President Trump on Tuesday threatened to raise tariffs on China if the two sides are unable to come to an agreement on a trade deal.
“I have a good relationship with China,” Trump said during a Cabinet meeting. “We’ll see what happens. I’m very happy right now. If we don’t make a deal with China, I’ll just raise the tariffs even higher.”
The comment is likely to jolt markets and throw further into question the ability of the Trump administration to secure a trade agreement with Beijing.
“Look, China’s going to have to make a deal that I like. If they don’t that’s it. OK?” Trump said.
The president announced last month that the two sides had come to an understanding on “phase one” of a deal, but it has yet to be finalized or signed by either party.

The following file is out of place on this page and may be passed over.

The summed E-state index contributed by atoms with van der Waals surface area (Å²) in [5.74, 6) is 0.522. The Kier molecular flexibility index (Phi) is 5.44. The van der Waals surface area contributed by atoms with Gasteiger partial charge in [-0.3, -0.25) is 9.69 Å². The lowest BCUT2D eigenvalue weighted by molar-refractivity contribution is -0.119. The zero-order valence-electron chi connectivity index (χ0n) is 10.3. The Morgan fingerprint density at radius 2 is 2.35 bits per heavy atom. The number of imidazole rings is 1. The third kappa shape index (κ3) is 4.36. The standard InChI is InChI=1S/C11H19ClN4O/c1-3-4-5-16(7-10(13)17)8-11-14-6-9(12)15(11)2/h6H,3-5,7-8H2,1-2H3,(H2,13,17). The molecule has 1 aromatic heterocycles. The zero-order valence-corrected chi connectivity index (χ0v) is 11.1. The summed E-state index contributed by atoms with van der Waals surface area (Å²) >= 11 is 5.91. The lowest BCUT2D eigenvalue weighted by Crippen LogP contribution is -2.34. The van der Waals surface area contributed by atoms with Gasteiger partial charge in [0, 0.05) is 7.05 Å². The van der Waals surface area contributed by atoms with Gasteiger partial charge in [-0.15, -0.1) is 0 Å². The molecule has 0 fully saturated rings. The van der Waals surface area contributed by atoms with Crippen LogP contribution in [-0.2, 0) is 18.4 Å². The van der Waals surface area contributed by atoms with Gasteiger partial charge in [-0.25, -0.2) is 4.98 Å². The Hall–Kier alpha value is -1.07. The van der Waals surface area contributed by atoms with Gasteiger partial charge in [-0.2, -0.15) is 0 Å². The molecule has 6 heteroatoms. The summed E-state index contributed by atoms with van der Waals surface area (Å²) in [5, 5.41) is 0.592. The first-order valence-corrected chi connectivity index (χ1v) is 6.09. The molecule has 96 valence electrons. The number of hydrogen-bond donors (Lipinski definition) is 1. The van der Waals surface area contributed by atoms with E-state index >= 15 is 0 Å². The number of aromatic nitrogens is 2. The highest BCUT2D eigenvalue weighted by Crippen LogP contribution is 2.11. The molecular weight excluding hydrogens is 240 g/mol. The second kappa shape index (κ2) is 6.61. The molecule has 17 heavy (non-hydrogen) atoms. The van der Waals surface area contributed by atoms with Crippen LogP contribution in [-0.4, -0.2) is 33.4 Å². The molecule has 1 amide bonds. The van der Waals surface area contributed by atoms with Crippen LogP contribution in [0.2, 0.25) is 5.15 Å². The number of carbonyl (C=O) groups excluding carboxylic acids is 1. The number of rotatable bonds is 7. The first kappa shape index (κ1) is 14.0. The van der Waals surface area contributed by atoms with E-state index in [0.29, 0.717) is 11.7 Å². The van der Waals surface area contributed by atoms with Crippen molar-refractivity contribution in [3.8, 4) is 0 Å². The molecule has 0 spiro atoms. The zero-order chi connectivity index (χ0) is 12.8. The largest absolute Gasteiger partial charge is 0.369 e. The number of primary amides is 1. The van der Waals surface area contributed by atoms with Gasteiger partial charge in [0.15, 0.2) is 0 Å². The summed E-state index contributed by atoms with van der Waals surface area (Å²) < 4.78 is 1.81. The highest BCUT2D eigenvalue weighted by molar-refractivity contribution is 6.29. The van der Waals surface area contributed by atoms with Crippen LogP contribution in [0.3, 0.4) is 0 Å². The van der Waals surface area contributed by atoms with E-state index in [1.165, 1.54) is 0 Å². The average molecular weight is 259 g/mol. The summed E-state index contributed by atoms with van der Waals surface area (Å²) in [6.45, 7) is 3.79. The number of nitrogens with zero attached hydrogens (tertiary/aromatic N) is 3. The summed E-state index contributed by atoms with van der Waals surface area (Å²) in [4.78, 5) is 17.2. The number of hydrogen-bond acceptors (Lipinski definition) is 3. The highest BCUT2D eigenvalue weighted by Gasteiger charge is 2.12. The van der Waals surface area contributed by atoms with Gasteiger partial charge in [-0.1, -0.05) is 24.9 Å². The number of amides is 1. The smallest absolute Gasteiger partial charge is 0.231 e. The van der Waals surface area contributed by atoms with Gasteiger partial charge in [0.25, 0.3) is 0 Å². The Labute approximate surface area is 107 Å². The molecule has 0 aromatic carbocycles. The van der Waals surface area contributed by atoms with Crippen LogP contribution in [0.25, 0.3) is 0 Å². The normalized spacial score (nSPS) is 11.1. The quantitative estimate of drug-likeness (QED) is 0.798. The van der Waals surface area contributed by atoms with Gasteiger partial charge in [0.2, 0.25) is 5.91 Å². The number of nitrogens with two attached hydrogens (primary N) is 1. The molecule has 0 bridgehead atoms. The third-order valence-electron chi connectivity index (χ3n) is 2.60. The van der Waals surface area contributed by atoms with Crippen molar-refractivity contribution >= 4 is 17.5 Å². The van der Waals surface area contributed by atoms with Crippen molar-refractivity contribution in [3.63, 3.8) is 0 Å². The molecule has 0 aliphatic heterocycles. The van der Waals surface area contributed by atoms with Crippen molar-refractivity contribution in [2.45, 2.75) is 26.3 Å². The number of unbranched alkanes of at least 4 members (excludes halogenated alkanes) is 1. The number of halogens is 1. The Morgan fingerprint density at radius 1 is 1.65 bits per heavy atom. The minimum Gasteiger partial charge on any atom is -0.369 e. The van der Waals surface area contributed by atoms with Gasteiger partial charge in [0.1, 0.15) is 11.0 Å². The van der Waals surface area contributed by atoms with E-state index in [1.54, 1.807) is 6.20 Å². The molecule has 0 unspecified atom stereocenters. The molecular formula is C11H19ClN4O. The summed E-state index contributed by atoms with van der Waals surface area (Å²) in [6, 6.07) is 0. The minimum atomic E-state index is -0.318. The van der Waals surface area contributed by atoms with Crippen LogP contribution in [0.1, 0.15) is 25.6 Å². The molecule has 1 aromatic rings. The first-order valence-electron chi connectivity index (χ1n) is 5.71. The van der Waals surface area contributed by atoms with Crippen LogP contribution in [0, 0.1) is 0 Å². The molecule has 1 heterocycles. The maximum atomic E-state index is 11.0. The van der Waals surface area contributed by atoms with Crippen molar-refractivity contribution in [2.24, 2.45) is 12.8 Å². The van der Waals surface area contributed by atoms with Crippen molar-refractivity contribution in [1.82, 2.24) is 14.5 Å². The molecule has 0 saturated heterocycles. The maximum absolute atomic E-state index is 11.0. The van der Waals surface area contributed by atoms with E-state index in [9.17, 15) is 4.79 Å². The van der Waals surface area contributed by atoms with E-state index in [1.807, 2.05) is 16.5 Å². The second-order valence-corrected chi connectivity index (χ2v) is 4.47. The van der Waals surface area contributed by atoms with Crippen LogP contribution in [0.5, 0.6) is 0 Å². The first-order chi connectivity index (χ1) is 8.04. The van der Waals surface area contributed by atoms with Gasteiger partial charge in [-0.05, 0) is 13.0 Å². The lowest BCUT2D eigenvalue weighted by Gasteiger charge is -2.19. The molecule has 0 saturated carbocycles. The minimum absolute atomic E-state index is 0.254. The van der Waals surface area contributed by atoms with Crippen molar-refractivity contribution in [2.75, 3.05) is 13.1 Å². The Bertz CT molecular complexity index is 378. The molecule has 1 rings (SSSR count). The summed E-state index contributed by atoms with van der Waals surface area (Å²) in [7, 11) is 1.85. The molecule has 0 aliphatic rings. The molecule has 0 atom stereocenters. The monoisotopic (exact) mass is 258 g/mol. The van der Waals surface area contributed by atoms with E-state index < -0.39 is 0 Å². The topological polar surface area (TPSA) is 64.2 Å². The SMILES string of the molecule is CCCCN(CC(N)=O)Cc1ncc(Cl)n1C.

Trump and Chinese President Xi Jinping were expected to sign the preliminary deal at a since-canceled summit of Pacific nations in Chile that was originally scheduled for last weekend.
U.S. and Chinese officials are considering alternative locations to sign an agreement. However, there remain obstacles to finalizing the phase one deal, which is focused on financial services, agriculture and some intellectual property issues.
With less than a year until the 2020 presidential election, Trump is eager to secure a trade deal with China to fulfill a major campaign promise. The year-plus trade war between the world’s largest economies has also dampened the global economic outlook, raising risks for Trump as he attempts to ride a solid economy to reelection.
Trump has imposed billions of dollars in tariffs on Chinese goods to boost pressure on China’s fading economy and induce Beijing to reform its trade practices. But China has responded by imposing retaliatory tariffs on U.S. goods, placing the burden on U.S. farmers who have faced rising prices and fading demand.
The Trump administration has doled out billions of dollars in financial aid to farmers directly affected by the trade war. Trump has insisted that the tariffs on China have essentially gone into U.S. coffers to fund those aid payments, but economists have highlighted that is not the case.